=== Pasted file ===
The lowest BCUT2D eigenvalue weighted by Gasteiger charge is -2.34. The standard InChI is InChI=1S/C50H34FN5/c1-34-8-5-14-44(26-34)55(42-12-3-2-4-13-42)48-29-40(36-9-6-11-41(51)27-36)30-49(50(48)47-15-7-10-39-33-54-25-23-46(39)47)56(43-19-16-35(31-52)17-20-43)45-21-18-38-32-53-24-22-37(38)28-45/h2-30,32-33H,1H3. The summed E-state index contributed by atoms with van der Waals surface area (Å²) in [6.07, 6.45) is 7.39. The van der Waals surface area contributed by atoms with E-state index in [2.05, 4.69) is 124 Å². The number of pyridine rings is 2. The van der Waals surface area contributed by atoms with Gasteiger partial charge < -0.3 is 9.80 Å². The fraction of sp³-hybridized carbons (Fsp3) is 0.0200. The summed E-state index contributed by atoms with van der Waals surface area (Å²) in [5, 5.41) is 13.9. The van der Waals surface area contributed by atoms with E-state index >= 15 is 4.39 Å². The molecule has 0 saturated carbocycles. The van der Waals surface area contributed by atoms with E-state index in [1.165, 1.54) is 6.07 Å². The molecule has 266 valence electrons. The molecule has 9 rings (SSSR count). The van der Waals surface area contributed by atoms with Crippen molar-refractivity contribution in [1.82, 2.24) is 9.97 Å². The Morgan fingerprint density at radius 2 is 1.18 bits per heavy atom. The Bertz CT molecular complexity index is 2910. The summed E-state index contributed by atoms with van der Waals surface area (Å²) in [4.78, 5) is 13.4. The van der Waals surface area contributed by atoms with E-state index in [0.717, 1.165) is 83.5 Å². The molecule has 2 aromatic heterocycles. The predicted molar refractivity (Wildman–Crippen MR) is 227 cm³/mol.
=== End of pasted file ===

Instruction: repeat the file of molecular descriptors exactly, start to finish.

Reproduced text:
The lowest BCUT2D eigenvalue weighted by Gasteiger charge is -2.34. The standard InChI is InChI=1S/C50H34FN5/c1-34-8-5-14-44(26-34)55(42-12-3-2-4-13-42)48-29-40(36-9-6-11-41(51)27-36)30-49(50(48)47-15-7-10-39-33-54-25-23-46(39)47)56(43-19-16-35(31-52)17-20-43)45-21-18-38-32-53-24-22-37(38)28-45/h2-30,32-33H,1H3. The summed E-state index contributed by atoms with van der Waals surface area (Å²) in [6.07, 6.45) is 7.39. The van der Waals surface area contributed by atoms with E-state index in [2.05, 4.69) is 124 Å². The number of pyridine rings is 2. The van der Waals surface area contributed by atoms with Gasteiger partial charge < -0.3 is 9.80 Å². The fraction of sp³-hybridized carbons (Fsp3) is 0.0200. The summed E-state index contributed by atoms with van der Waals surface area (Å²) in [5, 5.41) is 13.9. The van der Waals surface area contributed by atoms with E-state index >= 15 is 4.39 Å². The molecule has 0 saturated carbocycles. The van der Waals surface area contributed by atoms with E-state index in [1.165, 1.54) is 6.07 Å². The molecule has 266 valence electrons. The molecule has 9 rings (SSSR count). The van der Waals surface area contributed by atoms with Crippen molar-refractivity contribution in [1.82, 2.24) is 9.97 Å². The Morgan fingerprint density at radius 2 is 1.18 bits per heavy atom. The Bertz CT molecular complexity index is 2910. The summed E-state index contributed by atoms with van der Waals surface area (Å²) in [4.78, 5) is 13.4. The van der Waals surface area contributed by atoms with E-state index in [0.717, 1.165) is 83.5 Å². The molecule has 2 aromatic heterocycles. The predicted molar refractivity (Wildman–Crippen MR) is 227 cm³/mol.